On Monday, Nov. 22, 120 Rockland District Middle School students took a different sort of field trip.

Five groups started at the town landing in Thomaston, armed with a pencil, a set of rhyming clues, and a map, braced against the cold wind. Their mission? To follow the clues, solve a riddle, learn about Thomaston’s connection to the St. George River Watershed and important history. On the guided walk, or Quest, the students wound themselves through town, stopping at important environmental and historical sites, such as: the lime kiln down by the river, the former site of Thomaston’s sewage treatment plant, the railroad overpass, and historical captain’s homes. All of these places brought the town of Thomaston to life for these students.

The three distinct, but intricately woven, Quests were created by Thomaston Grammar School’s fifth graders from school year 2009-2010 under the guidance of their teacher, Lynn Snow. The eighth-graders from RDMS are creating several Quests this year, illuminating Rockland’s connection to, and health of, the harbor and surrounding watersheds (including possibly the Weskeag River and village area), both from past and present perspectives. Three teachers from the eighth-grade team attended the 3.5 day Questing Institute this past summer and they brought the other two on board. The entire team attended a recent Questing in the Classroom Workshop in Waldoboro.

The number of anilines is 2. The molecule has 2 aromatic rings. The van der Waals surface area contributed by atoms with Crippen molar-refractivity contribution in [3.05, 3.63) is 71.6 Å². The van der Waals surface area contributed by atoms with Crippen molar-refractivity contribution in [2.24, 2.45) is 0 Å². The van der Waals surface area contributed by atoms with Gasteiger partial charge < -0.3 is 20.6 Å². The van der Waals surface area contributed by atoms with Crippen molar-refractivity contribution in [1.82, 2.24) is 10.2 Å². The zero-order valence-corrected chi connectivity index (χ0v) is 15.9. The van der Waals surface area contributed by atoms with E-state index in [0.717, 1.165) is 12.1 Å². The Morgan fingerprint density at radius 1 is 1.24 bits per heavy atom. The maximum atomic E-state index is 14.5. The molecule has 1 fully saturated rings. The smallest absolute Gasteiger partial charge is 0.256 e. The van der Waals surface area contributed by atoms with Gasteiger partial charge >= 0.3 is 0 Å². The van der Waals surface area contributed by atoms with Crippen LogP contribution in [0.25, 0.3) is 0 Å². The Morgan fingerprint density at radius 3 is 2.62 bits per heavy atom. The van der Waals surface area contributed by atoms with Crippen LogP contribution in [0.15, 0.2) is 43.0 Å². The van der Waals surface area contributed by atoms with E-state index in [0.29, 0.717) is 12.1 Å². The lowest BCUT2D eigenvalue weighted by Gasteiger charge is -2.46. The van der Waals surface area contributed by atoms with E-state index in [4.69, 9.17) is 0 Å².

The Questing Program is a place-based education program of the Quebec-Labrador Foundation’s Marine Program. Nearly 25 educators in 10 Midcoast schools attended the fully funded Summer Questing Institute in 2009 and 2010. The Questing Program supports the teaching teams and their students (now over 500) during the school year as the groups create their own guided community walks, or Quests. The Quebec-Labrador Foundation is a 50-year-old bi-national conservation and community service organization committed to supported rural and community based projects. Funding for the Questing Program is made possible through a grant from National Oceanic and Atmospheric Administration’s New England Bay Watershed Education and Training Program.

For more information, or to request a brochure for the upcoming, free Questing to Learn Summer 2011 Institute, please contact Anne Stires or Jennifer Atkinson at 832-8109, or visit the website at www.muscongus bay.org.